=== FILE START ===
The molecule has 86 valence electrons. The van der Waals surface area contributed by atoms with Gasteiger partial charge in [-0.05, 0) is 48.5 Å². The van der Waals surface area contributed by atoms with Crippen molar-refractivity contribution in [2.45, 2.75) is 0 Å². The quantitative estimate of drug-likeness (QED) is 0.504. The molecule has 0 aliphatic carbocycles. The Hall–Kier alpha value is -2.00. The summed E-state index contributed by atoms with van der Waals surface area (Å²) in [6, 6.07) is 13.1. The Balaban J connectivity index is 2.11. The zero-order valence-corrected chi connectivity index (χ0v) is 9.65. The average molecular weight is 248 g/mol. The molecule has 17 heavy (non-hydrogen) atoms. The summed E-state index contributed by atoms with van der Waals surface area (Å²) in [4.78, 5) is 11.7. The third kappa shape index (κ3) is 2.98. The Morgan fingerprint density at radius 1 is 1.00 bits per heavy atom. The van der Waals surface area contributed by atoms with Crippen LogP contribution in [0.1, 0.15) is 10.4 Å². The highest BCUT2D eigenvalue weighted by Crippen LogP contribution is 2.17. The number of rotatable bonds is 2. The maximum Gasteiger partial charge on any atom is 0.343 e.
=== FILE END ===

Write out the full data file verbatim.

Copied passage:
The molecule has 86 valence electrons. The van der Waals surface area contributed by atoms with Gasteiger partial charge in [-0.05, 0) is 48.5 Å². The van der Waals surface area contributed by atoms with Crippen molar-refractivity contribution in [2.45, 2.75) is 0 Å². The quantitative estimate of drug-likeness (QED) is 0.504. The molecule has 0 aliphatic carbocycles. The Hall–Kier alpha value is -2.00. The summed E-state index contributed by atoms with van der Waals surface area (Å²) in [6, 6.07) is 13.1. The Balaban J connectivity index is 2.11. The zero-order valence-corrected chi connectivity index (χ0v) is 9.65. The average molecular weight is 248 g/mol. The molecule has 17 heavy (non-hydrogen) atoms. The summed E-state index contributed by atoms with van der Waals surface area (Å²) in [4.78, 5) is 11.7. The third kappa shape index (κ3) is 2.98. The Morgan fingerprint density at radius 1 is 1.00 bits per heavy atom. The van der Waals surface area contributed by atoms with Crippen LogP contribution in [0.1, 0.15) is 10.4 Å². The highest BCUT2D eigenvalue weighted by Crippen LogP contribution is 2.17. The number of rotatable bonds is 2. The maximum Gasteiger partial charge on any atom is 0.343 e.